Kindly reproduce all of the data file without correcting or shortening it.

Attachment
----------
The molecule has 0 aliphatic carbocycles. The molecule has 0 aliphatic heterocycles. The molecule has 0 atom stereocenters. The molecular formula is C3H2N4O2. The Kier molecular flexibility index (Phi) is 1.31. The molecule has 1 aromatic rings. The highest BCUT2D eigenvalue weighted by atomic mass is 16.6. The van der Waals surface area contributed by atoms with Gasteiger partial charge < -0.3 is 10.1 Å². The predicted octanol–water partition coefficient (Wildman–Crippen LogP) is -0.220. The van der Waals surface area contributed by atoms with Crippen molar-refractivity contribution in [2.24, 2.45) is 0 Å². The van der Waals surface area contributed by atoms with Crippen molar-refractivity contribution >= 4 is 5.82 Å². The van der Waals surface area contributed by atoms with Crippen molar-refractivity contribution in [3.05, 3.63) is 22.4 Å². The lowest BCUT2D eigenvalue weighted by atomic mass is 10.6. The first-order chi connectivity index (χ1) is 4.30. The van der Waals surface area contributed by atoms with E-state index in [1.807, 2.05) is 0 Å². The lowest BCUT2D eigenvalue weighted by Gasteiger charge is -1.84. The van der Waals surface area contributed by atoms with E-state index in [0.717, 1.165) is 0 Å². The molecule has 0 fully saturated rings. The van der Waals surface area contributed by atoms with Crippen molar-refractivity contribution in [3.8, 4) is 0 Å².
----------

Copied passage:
The molecule has 0 aliphatic carbocycles. The molecule has 0 aliphatic heterocycles. The molecule has 0 atom stereocenters. The molecular formula is C3H2N4O2. The Kier molecular flexibility index (Phi) is 1.31. The molecule has 1 aromatic rings. The highest BCUT2D eigenvalue weighted by atomic mass is 16.6. The van der Waals surface area contributed by atoms with Gasteiger partial charge < -0.3 is 10.1 Å². The predicted octanol–water partition coefficient (Wildman–Crippen LogP) is -0.220. The van der Waals surface area contributed by atoms with Crippen molar-refractivity contribution in [2.24, 2.45) is 0 Å². The van der Waals surface area contributed by atoms with Crippen molar-refractivity contribution >= 4 is 5.82 Å². The van der Waals surface area contributed by atoms with Crippen molar-refractivity contribution in [3.05, 3.63) is 22.4 Å². The lowest BCUT2D eigenvalue weighted by atomic mass is 10.6. The first-order chi connectivity index (χ1) is 4.30. The van der Waals surface area contributed by atoms with E-state index in [1.807, 2.05) is 0 Å². The lowest BCUT2D eigenvalue weighted by Gasteiger charge is -1.84. The van der Waals surface area contributed by atoms with E-state index in [0.717, 1.165) is 0 Å². The molecule has 0 fully saturated rings. The van der Waals surface area contributed by atoms with Crippen molar-refractivity contribution in [3.8, 4) is 0 Å².